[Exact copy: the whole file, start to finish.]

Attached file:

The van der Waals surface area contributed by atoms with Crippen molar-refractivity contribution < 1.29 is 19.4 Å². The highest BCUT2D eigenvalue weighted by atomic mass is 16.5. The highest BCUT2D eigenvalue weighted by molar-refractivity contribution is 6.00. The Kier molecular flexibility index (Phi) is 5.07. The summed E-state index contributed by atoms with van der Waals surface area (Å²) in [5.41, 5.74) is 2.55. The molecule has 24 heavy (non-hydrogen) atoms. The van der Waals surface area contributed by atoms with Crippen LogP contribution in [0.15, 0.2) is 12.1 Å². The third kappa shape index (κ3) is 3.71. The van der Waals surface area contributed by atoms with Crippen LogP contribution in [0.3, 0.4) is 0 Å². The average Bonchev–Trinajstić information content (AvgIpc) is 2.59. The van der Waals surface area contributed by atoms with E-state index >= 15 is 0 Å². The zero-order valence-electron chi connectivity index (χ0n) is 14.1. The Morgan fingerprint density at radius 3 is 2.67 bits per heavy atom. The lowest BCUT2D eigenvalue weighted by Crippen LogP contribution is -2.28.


The van der Waals surface area contributed by atoms with Crippen molar-refractivity contribution < 1.29 is 19.4 Å². The highest BCUT2D eigenvalue weighted by atomic mass is 16.5. The highest BCUT2D eigenvalue weighted by molar-refractivity contribution is 6.00. The Kier molecular flexibility index (Phi) is 5.07. The summed E-state index contributed by atoms with van der Waals surface area (Å²) in [5.41, 5.74) is 2.55. The molecule has 24 heavy (non-hydrogen) atoms. The van der Waals surface area contributed by atoms with Crippen LogP contribution in [0.15, 0.2) is 12.1 Å². The third kappa shape index (κ3) is 3.71. The van der Waals surface area contributed by atoms with Crippen LogP contribution in [0.3, 0.4) is 0 Å². The average Bonchev–Trinajstić information content (AvgIpc) is 2.59. The van der Waals surface area contributed by atoms with E-state index >= 15 is 0 Å². The zero-order valence-electron chi connectivity index (χ0n) is 14.1. The Morgan fingerprint density at radius 3 is 2.67 bits per heavy atom. The lowest BCUT2D eigenvalue weighted by Crippen LogP contribution is -2.28.